London, UK | – Italy’s Saipem is close to signing a joint venture with a big local partner in Nigeria just days after clinching a similar deal in China with PetroChina as the oil contractor seeks access to new markets.
Saipem, 43 percent owned by Italian oil major Eni, has seen some 10 billion euros ($11 billion) wiped off its market value over the past two years after two profit warnings, a corruption investigation in Algeria and a worsening outlook.
“The group is finalising the creation of a joint venture with a very important Nigerian partner to help it develop its business in the country,” a source close to the matter said.
Tumbling oil prices and rising costs have prompted oil majors worldwide to cut spending, prompting contract cancellations that have hurt contractors.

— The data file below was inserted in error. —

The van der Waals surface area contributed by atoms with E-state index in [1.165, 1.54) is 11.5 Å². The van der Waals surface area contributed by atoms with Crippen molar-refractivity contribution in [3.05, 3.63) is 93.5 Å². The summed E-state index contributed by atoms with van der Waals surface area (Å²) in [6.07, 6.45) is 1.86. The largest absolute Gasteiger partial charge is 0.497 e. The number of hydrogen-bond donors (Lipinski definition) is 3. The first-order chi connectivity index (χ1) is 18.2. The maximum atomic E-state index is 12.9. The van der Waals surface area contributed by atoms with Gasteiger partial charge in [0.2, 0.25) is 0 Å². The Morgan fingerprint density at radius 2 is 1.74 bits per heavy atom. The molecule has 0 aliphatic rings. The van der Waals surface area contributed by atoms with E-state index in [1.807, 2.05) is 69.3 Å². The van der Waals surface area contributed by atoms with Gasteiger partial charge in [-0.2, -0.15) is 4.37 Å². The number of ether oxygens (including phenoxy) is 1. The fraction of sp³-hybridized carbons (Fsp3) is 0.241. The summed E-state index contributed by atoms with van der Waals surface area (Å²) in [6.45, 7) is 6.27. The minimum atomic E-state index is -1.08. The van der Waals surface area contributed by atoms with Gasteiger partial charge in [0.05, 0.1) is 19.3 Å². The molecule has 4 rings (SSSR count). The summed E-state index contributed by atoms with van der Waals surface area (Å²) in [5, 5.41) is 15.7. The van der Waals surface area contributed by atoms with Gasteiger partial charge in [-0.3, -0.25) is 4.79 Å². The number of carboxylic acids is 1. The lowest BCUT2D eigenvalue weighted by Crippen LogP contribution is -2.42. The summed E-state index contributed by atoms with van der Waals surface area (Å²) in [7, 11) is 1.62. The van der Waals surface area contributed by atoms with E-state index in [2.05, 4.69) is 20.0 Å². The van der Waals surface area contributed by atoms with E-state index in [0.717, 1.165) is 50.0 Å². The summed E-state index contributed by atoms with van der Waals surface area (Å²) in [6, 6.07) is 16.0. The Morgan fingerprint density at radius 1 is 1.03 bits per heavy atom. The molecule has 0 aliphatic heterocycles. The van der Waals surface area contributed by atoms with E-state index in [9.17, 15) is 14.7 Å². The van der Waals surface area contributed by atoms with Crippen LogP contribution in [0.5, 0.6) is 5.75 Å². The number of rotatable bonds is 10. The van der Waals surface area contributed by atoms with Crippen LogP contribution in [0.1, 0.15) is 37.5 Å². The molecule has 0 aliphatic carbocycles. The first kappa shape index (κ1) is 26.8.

“The company is seeking to leverage its E&C (Engineering & Construction) competences and its vessel fleet to enter into new markets or grow its presence in existing markets with leading local operators,” the source said.
Saipem, which has been fined in a case relating to alleged corruption in Nigeria, already has a presence in the country, including the subsea development of the Egina Field with France’s Total.
The source said the Nigeria deal follows hard on the heels of a landmark joint venture signed with the PetroChina group last week.
The deal will create a new company well placed to build a strong position in the growing Chinese oil service sector, with a specific focus on turn-key projects likes LNG terminals, pipelines, and storage units.
“In a few months the joint venture will have the license to operate,” the source said. People’s Bank of China owns around 2 percent of Saipem.